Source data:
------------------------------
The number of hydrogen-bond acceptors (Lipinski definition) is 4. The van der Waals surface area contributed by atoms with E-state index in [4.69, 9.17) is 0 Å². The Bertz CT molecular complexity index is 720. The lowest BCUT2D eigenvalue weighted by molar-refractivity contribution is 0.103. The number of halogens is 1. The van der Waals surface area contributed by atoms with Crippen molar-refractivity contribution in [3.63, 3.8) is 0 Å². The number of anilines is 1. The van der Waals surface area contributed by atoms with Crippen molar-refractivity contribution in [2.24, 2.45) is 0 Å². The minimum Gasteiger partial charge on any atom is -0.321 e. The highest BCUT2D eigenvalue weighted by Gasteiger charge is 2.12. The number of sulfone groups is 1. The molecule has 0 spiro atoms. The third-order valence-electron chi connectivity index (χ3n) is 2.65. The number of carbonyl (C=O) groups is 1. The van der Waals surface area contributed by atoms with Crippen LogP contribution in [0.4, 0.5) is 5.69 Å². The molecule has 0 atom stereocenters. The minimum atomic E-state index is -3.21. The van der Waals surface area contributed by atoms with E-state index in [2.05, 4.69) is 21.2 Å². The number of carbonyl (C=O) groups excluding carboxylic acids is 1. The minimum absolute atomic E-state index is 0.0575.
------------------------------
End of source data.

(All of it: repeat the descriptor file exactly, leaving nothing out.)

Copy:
The number of hydrogen-bond acceptors (Lipinski definition) is 4. The van der Waals surface area contributed by atoms with E-state index in [4.69, 9.17) is 0 Å². The Bertz CT molecular complexity index is 720. The lowest BCUT2D eigenvalue weighted by molar-refractivity contribution is 0.103. The number of halogens is 1. The van der Waals surface area contributed by atoms with Crippen molar-refractivity contribution in [3.63, 3.8) is 0 Å². The number of anilines is 1. The van der Waals surface area contributed by atoms with Crippen molar-refractivity contribution in [2.24, 2.45) is 0 Å². The minimum Gasteiger partial charge on any atom is -0.321 e. The highest BCUT2D eigenvalue weighted by Gasteiger charge is 2.12. The number of sulfone groups is 1. The molecule has 0 spiro atoms. The third-order valence-electron chi connectivity index (χ3n) is 2.65. The number of carbonyl (C=O) groups is 1. The van der Waals surface area contributed by atoms with Crippen LogP contribution in [0.4, 0.5) is 5.69 Å². The molecule has 0 atom stereocenters. The minimum atomic E-state index is -3.21. The van der Waals surface area contributed by atoms with E-state index in [2.05, 4.69) is 21.2 Å². The number of carbonyl (C=O) groups excluding carboxylic acids is 1. The minimum absolute atomic E-state index is 0.0575.